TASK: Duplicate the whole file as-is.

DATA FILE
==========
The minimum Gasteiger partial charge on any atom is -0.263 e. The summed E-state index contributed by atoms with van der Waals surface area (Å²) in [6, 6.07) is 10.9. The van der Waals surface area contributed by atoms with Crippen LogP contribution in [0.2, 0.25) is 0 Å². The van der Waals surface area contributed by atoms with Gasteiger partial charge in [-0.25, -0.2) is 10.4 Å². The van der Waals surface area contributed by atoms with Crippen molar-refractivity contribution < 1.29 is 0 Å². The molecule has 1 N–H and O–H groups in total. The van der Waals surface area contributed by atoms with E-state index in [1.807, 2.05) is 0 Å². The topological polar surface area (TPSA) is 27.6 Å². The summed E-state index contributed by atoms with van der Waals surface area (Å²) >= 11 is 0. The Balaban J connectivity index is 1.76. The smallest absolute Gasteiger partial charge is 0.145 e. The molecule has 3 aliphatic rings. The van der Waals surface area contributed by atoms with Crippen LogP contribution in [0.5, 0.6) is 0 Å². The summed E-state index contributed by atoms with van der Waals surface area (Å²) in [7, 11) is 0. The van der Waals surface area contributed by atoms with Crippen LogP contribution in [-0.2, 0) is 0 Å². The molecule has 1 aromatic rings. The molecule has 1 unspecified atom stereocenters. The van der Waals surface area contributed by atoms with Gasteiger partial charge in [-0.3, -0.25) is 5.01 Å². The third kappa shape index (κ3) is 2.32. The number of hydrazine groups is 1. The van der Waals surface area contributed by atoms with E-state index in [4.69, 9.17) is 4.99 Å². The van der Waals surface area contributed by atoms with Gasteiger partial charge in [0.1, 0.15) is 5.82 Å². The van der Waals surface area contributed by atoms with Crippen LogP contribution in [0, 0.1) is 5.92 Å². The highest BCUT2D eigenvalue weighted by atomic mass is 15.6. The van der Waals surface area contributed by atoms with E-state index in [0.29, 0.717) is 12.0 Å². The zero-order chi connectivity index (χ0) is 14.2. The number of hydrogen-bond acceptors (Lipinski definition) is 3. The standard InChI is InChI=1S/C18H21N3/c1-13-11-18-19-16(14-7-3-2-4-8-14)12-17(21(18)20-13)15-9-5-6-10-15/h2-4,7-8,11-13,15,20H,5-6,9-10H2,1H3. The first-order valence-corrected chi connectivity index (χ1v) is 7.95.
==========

The minimum Gasteiger partial charge on any atom is -0.263 e. The summed E-state index contributed by atoms with van der Waals surface area (Å²) in [6, 6.07) is 10.9. The van der Waals surface area contributed by atoms with Crippen LogP contribution in [0.2, 0.25) is 0 Å². The van der Waals surface area contributed by atoms with Gasteiger partial charge in [-0.25, -0.2) is 10.4 Å². The van der Waals surface area contributed by atoms with Crippen molar-refractivity contribution < 1.29 is 0 Å². The molecule has 1 N–H and O–H groups in total. The van der Waals surface area contributed by atoms with E-state index in [1.807, 2.05) is 0 Å². The topological polar surface area (TPSA) is 27.6 Å². The summed E-state index contributed by atoms with van der Waals surface area (Å²) >= 11 is 0. The Balaban J connectivity index is 1.76. The smallest absolute Gasteiger partial charge is 0.145 e. The molecule has 3 aliphatic rings. The van der Waals surface area contributed by atoms with Crippen LogP contribution in [0.5, 0.6) is 0 Å². The summed E-state index contributed by atoms with van der Waals surface area (Å²) in [7, 11) is 0. The van der Waals surface area contributed by atoms with Crippen LogP contribution in [-0.2, 0) is 0 Å². The molecule has 1 aromatic rings. The molecule has 1 unspecified atom stereocenters. The van der Waals surface area contributed by atoms with Gasteiger partial charge in [-0.3, -0.25) is 5.01 Å². The third kappa shape index (κ3) is 2.32. The number of hydrazine groups is 1. The van der Waals surface area contributed by atoms with E-state index in [4.69, 9.17) is 4.99 Å². The van der Waals surface area contributed by atoms with Gasteiger partial charge in [0.1, 0.15) is 5.82 Å². The van der Waals surface area contributed by atoms with Crippen LogP contribution in [0, 0.1) is 5.92 Å². The highest BCUT2D eigenvalue weighted by atomic mass is 15.6. The van der Waals surface area contributed by atoms with E-state index in [0.29, 0.717) is 12.0 Å². The zero-order chi connectivity index (χ0) is 14.2. The number of hydrogen-bond acceptors (Lipinski definition) is 3. The standard InChI is InChI=1S/C18H21N3/c1-13-11-18-19-16(14-7-3-2-4-8-14)12-17(21(18)20-13)15-9-5-6-10-15/h2-4,7-8,11-13,15,20H,5-6,9-10H2,1H3. The first-order valence-corrected chi connectivity index (χ1v) is 7.95.